A Phone Interview Is Like A First Date

Looking for a new career? Your phone interviewing skills could be the deciding factor in getting a live interview. The phone interview is “KEY” to your job campaign success.

Think of the phone interview as a first date. Going out for an ice cream is a great first date: cheap, easy and non-committal. If the “ice cream” date goes well, then you may want to spend more time and money on the person so you move on to a dinner or a movie date.

A phone interview is an easy, cost effective way for a company to say, I’m interested in talking with you – Similar to an ice cream date. If a company really loves you – the organization would schedule a formal “face to face “ interview in the office, spend more time and money on you.… similar to a movie or dinner date. Only if you make a great “phone interview“ impression will you get a second date.

Here are tips to improve your phone interviewing skills:

Be Yourself – At Your Best – Do not try to be the person you think the interviewer wants you to be; instead be the person you actually are.

Prepare, Prepare, Prepare.
All great accomplishments have their foundation in carefully thought-out preparation. Phone interviews are a lot like open-book test- you can have all your information (resume, cover letters, etc.) right in front of you.

Use a land line, and disable call waiting. Interruptions caused by dropped or incoming calls just add stress you don’t need.

Have a list of questions prepared. Well-thought-out questions show you’re really interested in the company and the job. Also, have your resume in front of you. Make sure it’s the same version the interviewer has.

Listen, Think, Speak. It is important to listen to what the interviewer has to say, and then think before responding. Take a few seconds to understand the question, and then prepare a quality answer before simply blurting out something less intelligent.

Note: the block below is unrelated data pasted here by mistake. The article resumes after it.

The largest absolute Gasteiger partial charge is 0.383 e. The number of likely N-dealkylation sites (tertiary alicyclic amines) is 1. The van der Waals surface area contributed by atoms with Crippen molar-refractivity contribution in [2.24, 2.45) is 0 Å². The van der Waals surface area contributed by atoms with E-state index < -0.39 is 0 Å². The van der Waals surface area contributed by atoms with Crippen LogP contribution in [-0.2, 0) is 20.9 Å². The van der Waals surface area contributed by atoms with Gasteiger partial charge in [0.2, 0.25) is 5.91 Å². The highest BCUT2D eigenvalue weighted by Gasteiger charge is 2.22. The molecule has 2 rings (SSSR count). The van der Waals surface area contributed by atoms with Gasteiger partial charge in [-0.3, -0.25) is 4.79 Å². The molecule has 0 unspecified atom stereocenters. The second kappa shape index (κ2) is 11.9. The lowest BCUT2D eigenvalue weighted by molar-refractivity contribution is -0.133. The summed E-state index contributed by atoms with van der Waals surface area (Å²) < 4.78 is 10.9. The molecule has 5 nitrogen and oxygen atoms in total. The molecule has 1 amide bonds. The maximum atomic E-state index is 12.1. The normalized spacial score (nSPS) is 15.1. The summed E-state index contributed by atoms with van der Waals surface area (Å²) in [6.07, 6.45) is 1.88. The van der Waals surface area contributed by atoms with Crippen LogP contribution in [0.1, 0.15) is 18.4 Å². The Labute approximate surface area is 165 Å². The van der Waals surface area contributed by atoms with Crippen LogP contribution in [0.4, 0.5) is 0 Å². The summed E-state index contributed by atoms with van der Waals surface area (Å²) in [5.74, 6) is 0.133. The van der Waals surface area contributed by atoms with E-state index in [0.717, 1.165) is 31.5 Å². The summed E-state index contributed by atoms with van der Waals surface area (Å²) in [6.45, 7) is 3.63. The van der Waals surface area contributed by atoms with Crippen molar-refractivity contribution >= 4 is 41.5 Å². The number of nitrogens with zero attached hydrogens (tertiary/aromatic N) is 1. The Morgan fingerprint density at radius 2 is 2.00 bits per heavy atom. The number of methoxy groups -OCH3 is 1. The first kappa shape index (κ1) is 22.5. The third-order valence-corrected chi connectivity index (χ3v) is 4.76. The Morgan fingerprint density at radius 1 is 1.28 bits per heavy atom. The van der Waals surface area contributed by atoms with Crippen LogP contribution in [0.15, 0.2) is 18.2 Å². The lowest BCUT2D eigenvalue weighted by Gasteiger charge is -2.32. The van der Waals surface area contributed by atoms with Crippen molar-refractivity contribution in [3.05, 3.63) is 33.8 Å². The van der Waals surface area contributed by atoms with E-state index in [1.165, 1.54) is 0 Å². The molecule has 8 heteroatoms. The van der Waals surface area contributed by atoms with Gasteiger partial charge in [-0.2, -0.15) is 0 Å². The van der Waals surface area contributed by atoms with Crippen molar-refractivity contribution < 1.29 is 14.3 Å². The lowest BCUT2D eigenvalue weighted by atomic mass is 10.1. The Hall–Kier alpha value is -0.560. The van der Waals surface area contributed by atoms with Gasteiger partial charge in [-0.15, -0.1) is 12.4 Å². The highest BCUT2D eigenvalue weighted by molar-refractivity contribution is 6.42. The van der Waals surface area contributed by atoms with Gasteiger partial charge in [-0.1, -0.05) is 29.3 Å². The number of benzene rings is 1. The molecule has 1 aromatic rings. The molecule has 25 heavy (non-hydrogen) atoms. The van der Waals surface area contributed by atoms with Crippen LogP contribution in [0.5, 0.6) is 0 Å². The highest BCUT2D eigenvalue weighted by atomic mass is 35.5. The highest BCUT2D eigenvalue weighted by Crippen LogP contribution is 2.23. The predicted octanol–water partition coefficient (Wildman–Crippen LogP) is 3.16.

Never interrupt. Silently count to two or three seconds after the interviewer stops talking before you start.

Ask about next steps. At the end of the call, ask how well your qualifications meet the company’s needs. This will give you a chance to address minor issues immediately. Then ask when you can meet with them in person.

Say thanks. Follow up with an e-mail or a handwritten note. While you’re at it, briefly remind the interviewer how your skills and achievements can help the company meet its goals.

A few more suggestions…

Wear business attire. Of course the interviewer can’t see you, but sound, as businesslike in your pajamas and pink slippers.

Say How You Feel. The easiest way to let someone know how you feel is to say it. This completely eliminates any confusion in a conversation – especially a phone conversation. “ I am very excited about this position”

Have a photo of your interviewer on your computer screen. This could be from LinkedIn, Facebook, the company website, or anywhere else your interviewer’s face might appear online. It makes the interview a little more like an in-person conversation.

Avoid saying “um” or “ah.” Try replacing those sounds with a pause. If you are still having trouble you may want to join Toastmasters International.

Take notes. Jot down topics and questions that seem to be of particular interest to the person interviewing you, so you can touch on these when you send your thank-you.

Most important item I tell my clients “Do Not Give Up”…there is no such thing as giving up on your job search. I can guarantee you will find a job. I just don’t know when, where or how much.

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About Paul J. Bailo 1 Article
Paul Bailo, MBA, MSW, Ph.D. (candidate) is the author of The Essential Phone Interview Handbook, as well as founder and CEO of Phone Interview Pro – a service for job seekers who want to perfect their telephone job interviewing skills.

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